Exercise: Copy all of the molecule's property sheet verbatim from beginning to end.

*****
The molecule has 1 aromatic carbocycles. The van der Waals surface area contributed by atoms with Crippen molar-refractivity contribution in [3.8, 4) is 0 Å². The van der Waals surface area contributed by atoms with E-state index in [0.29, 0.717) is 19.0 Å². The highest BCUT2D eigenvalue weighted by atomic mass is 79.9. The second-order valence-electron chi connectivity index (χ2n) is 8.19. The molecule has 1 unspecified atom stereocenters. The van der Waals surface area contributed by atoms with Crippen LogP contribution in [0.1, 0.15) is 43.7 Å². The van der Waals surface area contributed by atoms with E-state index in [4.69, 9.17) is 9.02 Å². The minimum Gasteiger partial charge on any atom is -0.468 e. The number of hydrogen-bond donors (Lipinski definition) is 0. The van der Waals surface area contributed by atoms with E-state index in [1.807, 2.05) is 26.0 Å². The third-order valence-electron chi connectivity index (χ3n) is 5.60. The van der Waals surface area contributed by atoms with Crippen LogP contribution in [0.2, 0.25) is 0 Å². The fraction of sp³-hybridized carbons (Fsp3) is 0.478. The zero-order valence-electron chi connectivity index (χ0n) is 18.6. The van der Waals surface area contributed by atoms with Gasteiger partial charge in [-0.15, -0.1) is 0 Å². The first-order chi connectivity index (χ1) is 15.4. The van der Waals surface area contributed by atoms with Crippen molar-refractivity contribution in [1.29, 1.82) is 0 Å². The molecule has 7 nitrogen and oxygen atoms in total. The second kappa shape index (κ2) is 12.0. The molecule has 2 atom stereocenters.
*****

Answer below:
The molecule has 1 aromatic carbocycles. The van der Waals surface area contributed by atoms with Crippen molar-refractivity contribution in [3.8, 4) is 0 Å². The van der Waals surface area contributed by atoms with E-state index in [0.29, 0.717) is 19.0 Å². The highest BCUT2D eigenvalue weighted by atomic mass is 79.9. The second-order valence-electron chi connectivity index (χ2n) is 8.19. The molecule has 1 unspecified atom stereocenters. The van der Waals surface area contributed by atoms with Crippen LogP contribution in [0.1, 0.15) is 43.7 Å². The van der Waals surface area contributed by atoms with E-state index in [4.69, 9.17) is 9.02 Å². The minimum Gasteiger partial charge on any atom is -0.468 e. The number of hydrogen-bond donors (Lipinski definition) is 0. The van der Waals surface area contributed by atoms with E-state index in [1.807, 2.05) is 26.0 Å². The third-order valence-electron chi connectivity index (χ3n) is 5.60. The van der Waals surface area contributed by atoms with Crippen LogP contribution in [0.2, 0.25) is 0 Å². The fraction of sp³-hybridized carbons (Fsp3) is 0.478. The zero-order valence-electron chi connectivity index (χ0n) is 18.6. The van der Waals surface area contributed by atoms with Gasteiger partial charge in [-0.15, -0.1) is 0 Å². The first-order chi connectivity index (χ1) is 15.4. The van der Waals surface area contributed by atoms with Crippen molar-refractivity contribution in [1.29, 1.82) is 0 Å². The molecule has 7 nitrogen and oxygen atoms in total. The second kappa shape index (κ2) is 12.0. The molecule has 2 atom stereocenters.